A year ago, at the beginning of an article on Seeking Alpha called "A Market Manifesto for 2015 and Beyond," I wrote that "the current strains on normal relationships suggests commodities and interest rates will bottom in late 2015 while stocks continue to rise" and that "this will be followed by an oil shock, a peak in stocks, and a brutal global contraction in 2016-2018." I concluded the article by saying that "it looks as if the cycle (earnings, commodities, inflation, and interest rates) will bottom over the course of 2015 (while stocks and the general economy continue to rise), oil will spike in 2016, stocks will peak in 2017, and a severe economic collapse will be in place by 2018. I would not expect these targets to be off by more than six months."
The slushiness of the stock market of 2015 and the plunging cold of crude prices have not altered this general outlook. I continue to believe that over the short-term (from the beginning of this year to the first half of 2017), we will see a market surge followed by a knuckle-whitening crash comparable to what we experienced in the early 1930s. That surge will consist primarily of a revival in stocks, oil, and short-term rates, and a mild rise or stabilization in non-energy commodities and consumer inflation.
These claims are based on an analysis of market history going back as far as the '70s (in the case of gold, oil, and interest rates, the 1970s; in the case of stocks and the broader commodity market, the 1870s). First, let's talk about why the bull market in stocks that began in 2009 is not yet over.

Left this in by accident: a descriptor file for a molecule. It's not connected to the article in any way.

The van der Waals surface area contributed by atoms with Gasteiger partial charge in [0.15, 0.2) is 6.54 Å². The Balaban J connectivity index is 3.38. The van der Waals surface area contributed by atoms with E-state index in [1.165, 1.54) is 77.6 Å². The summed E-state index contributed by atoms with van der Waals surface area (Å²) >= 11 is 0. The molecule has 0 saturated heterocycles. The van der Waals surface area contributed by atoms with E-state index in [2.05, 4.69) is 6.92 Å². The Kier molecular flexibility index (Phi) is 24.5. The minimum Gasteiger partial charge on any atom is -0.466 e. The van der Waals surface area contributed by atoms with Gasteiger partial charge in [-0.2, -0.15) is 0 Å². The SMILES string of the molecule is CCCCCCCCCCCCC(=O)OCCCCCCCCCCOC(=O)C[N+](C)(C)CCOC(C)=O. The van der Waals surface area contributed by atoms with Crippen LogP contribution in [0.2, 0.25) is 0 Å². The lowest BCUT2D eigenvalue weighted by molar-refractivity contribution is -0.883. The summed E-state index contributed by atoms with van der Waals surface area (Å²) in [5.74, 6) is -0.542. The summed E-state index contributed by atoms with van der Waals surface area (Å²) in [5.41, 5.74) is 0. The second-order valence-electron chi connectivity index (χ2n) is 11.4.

Symptoms of a Dying Bull
Everybody knows a crash is coming. The question is, when will it come, and will it impact long-term returns? There are a few conditions that typically manifest themselves as a secular top takes form, and none of those conditions have yet gone much past the larval stage of development.
For example, we ought to see a flattening yield curve, and preferably a curve flattened by a strong revival in short-term rates. We ought to see a near-doubling of crude oil prices (80%, if we follow Stephen Leeb's rule). And, we ought to see a synchronized rise in growth rates in stocks, commodities, and interest rates. So far, however, we have only seen a quarter-point rise in the Fed rate, new lows in oil prices, and the beginnings of a resynchronization between stocks and commodities.
More importantly, in my opinion, we ought to see a major divergence in the long-term growth rates of earnings relative to two factors: the long-term growth rates in commodity prices, especially industrial metals prices, and the earnings yield. Now, that divergence is almost certainly here: commodity prices are roughly where they were in 2009, while earnings are over 1000% higher. Secular bull market tops usually do not form until seven or eight years after the previous crash that lays the groundwork for the subsequent divergence, so we are getting very close, but the most reliable models that I have been able to come up with point to the fourth quarter of 2016 as the earliest possibility for a peak, and the cyclical factors mentioned in the previous paragraph seem to confirm that, so far.
That is the gist of my argument. And, it probably does not make too much sense without a bit of historical context. So, let's create some context.
A Price History of Capitalist Markets